How do you think the new GigE standards will influence the machine vision industry?
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Released on the heels of S3200, USB 3.0, also dubbed SuperSpeed USB, not only provides a 10X boost over USB 2.0, it reduces hardware requirements. "With USB 3.0, we have so much bandwidth that the designer can reduce the amount of buffering requirements on a device," says Rahman Ismail, USB-IF compliance chair. "SuperSpeed USB gives you not just the ability to increase traffic to your host, it also allows you to simplify your device and make it less expensive." The new release also offers improved power transmission capabilities compared to USB 2.0. A USB 3.0 device can draw up to 900 mA, up from 500 mA for USB 2.0.
All this performance requires not just modification to the chips but to the link, as well. The standard USB 2.0 cable contained four conductors: D+, D-, power, and ground. The USB 3.0 cable includes those conductors, plus two additional dedicated transmission lines, two dedicated receive lines, and an additional ground line for a total of nine. The upside is that the change allows full duplex, simultaneous transmission, although only in the case of a USB 3.0-enabled device, host, and cable. The downside is that each cable contains more than twice as many conductors—and points of failure—than did the previous release. In industrial applications, cabling is the single biggest point of failure, so integrators and machine builders will need to pay attention to cable-harness design and cable management with USB 3.0.
SuperSpeed USB provides impressive speed, though it is important to pay attention to definitions. The signaling rate is 5 Gb/second, but like FireWire, USB uses 8b/10b encoding; thus, the raw data transfer rate is actually 4 Gb/second. That's still a 25 percent increase over S3200, which begs the question of just how much speed is enough. Can vision applications actually use 4 Gb/second of bandwidth, or even 3.2 Gb/second?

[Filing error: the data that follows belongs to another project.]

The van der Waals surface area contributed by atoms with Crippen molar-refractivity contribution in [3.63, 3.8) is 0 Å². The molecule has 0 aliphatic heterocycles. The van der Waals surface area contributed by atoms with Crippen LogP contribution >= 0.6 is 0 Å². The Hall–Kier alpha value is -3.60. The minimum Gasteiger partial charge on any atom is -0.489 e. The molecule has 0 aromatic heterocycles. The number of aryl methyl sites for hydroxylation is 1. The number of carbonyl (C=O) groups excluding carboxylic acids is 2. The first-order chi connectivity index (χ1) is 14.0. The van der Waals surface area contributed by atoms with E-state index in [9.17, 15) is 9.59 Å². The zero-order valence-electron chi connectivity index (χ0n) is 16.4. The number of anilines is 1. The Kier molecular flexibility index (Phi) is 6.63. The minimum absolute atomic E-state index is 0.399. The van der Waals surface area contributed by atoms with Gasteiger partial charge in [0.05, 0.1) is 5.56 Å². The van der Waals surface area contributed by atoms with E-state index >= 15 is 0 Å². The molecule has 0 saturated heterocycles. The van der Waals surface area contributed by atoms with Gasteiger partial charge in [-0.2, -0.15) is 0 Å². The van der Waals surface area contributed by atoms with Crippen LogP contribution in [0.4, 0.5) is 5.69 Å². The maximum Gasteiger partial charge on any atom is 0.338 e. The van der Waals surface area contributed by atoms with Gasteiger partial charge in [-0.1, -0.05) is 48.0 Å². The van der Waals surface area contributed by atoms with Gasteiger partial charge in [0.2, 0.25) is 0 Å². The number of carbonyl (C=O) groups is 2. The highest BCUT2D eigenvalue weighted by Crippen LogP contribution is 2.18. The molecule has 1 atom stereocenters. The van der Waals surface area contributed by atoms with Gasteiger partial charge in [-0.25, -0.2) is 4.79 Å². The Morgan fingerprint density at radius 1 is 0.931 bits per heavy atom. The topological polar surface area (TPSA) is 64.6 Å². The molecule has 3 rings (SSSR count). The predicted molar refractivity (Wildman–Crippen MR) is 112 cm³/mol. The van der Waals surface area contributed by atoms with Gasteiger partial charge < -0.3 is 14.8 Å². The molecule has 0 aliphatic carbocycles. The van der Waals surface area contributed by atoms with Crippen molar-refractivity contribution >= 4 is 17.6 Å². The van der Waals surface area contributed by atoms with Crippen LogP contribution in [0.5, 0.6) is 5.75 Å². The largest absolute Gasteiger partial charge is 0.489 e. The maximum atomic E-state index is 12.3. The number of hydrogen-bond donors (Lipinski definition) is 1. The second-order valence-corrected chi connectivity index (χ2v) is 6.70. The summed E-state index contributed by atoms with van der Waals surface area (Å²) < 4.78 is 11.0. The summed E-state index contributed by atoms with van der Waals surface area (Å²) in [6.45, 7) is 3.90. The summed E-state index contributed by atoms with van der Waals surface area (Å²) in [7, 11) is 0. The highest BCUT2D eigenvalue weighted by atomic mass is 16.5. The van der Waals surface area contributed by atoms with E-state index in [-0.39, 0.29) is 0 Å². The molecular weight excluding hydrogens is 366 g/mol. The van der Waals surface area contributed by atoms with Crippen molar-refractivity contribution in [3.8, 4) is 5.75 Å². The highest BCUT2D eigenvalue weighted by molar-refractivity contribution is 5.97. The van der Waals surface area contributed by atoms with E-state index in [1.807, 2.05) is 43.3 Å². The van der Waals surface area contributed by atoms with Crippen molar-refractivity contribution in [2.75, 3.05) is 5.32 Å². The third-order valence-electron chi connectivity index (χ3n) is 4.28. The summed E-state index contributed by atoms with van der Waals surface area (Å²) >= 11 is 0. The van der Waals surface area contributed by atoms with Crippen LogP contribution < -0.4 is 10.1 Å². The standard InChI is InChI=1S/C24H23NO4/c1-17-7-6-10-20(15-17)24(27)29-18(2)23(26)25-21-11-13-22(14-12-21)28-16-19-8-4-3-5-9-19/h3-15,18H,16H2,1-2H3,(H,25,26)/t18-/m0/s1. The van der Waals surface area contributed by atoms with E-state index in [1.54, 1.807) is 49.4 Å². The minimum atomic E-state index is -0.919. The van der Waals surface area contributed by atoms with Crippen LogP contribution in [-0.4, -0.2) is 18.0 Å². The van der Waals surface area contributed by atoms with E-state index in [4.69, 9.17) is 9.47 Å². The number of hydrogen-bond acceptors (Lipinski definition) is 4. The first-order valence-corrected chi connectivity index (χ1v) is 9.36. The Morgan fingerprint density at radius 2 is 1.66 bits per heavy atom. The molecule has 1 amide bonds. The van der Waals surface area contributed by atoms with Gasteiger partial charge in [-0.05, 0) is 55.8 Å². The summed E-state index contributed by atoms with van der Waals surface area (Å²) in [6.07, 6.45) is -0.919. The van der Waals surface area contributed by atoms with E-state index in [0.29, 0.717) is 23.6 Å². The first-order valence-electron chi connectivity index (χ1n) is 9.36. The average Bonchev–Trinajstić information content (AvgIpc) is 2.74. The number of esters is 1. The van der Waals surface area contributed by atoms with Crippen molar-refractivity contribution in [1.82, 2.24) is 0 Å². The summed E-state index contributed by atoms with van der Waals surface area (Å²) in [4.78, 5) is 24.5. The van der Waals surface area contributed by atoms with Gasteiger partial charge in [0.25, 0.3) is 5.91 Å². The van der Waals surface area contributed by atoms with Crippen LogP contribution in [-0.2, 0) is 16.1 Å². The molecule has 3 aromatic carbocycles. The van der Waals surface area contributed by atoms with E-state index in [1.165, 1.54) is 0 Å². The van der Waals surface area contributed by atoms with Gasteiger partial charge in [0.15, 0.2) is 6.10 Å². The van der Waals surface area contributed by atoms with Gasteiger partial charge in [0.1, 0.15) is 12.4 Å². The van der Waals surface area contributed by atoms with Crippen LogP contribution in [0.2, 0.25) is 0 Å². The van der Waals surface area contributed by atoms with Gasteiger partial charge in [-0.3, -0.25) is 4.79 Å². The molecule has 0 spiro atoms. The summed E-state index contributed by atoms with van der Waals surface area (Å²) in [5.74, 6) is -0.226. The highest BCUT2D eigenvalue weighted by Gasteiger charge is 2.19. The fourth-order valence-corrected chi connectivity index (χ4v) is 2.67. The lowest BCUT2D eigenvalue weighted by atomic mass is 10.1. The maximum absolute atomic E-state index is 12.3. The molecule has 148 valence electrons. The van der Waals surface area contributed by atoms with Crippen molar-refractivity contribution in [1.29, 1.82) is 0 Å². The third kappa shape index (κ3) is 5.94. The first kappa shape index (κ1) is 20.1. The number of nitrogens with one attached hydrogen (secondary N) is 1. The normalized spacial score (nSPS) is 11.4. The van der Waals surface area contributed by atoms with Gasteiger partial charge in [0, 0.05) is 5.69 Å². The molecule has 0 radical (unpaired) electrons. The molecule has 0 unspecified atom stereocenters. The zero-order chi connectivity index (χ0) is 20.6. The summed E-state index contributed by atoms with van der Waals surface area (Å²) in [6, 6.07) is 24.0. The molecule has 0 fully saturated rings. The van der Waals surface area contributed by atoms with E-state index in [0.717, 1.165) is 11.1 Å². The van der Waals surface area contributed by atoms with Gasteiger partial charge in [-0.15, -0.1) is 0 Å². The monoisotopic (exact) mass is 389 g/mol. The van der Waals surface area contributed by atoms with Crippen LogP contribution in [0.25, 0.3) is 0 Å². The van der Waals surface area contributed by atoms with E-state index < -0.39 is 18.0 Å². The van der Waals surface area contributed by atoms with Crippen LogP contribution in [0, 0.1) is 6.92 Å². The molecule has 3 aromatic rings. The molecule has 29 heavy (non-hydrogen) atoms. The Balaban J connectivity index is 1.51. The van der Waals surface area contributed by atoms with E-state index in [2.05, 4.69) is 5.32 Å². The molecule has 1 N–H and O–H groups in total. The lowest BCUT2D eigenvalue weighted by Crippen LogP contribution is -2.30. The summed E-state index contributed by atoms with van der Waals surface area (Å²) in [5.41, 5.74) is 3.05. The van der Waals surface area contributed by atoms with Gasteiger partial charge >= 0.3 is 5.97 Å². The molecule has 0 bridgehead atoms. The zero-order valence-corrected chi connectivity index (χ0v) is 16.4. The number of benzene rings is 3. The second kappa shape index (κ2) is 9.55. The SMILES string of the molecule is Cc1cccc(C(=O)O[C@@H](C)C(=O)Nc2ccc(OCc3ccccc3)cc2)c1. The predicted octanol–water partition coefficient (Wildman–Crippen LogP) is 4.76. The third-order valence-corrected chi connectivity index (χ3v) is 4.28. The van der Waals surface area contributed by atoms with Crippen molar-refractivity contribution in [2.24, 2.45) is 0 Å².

The answer, surprisingly, is yes. "It's a combination of high pixel counts and high frame rates," says Scholles. "Also, more and more people are using color cameras or high-dynamic-range cameras where you have more than eight bits per pixel. If you multiply all that together, you can easily exceed the bandwidth of S800 FireWire."
"Maybe each individual camera doesn't need S3200 but if you want to combine them all on the same bus, you need high-speed operation," Mourn agrees. "Let's say I send a 2,000-byte packet every isochronous cycle on 1394. It's going to take a quarter of the time to send that packet at S3200 than at S800, so that means I could add four more cameras on the same bus."
In the end, it comes down to the application. What are your imaging requirements in terms of speed and resolution? How many cameras do you need and what type of network topology? How complex do you want the hardware to be? And most important of all, how much bandwidth does your application require?
There is no right or wrong standard. As in all engineering, the best standard to use is the one that performs most effectively in the task at hand.
Kristin Lewotsky is a freelance technology writer based in Amherst, N.H.